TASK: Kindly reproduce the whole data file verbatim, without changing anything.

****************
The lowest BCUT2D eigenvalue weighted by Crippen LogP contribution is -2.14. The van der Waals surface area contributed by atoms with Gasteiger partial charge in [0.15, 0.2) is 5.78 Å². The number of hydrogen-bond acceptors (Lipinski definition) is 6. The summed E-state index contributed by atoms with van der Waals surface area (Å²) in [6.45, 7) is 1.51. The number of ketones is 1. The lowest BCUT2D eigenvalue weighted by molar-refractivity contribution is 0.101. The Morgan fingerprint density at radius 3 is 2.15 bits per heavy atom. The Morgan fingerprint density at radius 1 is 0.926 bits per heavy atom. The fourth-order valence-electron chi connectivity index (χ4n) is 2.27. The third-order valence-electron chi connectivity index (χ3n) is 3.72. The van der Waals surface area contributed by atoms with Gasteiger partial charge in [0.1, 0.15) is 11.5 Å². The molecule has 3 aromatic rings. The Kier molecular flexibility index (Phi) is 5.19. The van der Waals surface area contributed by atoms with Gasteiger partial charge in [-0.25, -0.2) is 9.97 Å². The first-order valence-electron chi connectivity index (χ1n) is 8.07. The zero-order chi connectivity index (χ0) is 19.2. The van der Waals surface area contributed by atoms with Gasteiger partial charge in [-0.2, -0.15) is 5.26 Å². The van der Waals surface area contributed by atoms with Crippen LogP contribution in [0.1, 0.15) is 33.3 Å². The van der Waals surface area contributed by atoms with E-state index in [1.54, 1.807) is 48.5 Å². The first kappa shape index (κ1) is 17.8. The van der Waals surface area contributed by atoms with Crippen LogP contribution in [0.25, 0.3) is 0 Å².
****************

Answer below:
The lowest BCUT2D eigenvalue weighted by Crippen LogP contribution is -2.14. The van der Waals surface area contributed by atoms with Gasteiger partial charge in [0.15, 0.2) is 5.78 Å². The number of hydrogen-bond acceptors (Lipinski definition) is 6. The summed E-state index contributed by atoms with van der Waals surface area (Å²) in [6.45, 7) is 1.51. The number of ketones is 1. The lowest BCUT2D eigenvalue weighted by molar-refractivity contribution is 0.101. The Morgan fingerprint density at radius 3 is 2.15 bits per heavy atom. The Morgan fingerprint density at radius 1 is 0.926 bits per heavy atom. The fourth-order valence-electron chi connectivity index (χ4n) is 2.27. The third-order valence-electron chi connectivity index (χ3n) is 3.72. The van der Waals surface area contributed by atoms with Gasteiger partial charge in [0.1, 0.15) is 11.5 Å². The molecule has 3 aromatic rings. The Kier molecular flexibility index (Phi) is 5.19. The van der Waals surface area contributed by atoms with Gasteiger partial charge in [-0.25, -0.2) is 9.97 Å². The first-order valence-electron chi connectivity index (χ1n) is 8.07. The zero-order chi connectivity index (χ0) is 19.2. The van der Waals surface area contributed by atoms with Gasteiger partial charge in [-0.2, -0.15) is 5.26 Å². The van der Waals surface area contributed by atoms with Crippen LogP contribution in [0.1, 0.15) is 33.3 Å². The van der Waals surface area contributed by atoms with E-state index in [1.54, 1.807) is 48.5 Å². The first kappa shape index (κ1) is 17.8. The van der Waals surface area contributed by atoms with Crippen LogP contribution in [0.25, 0.3) is 0 Å².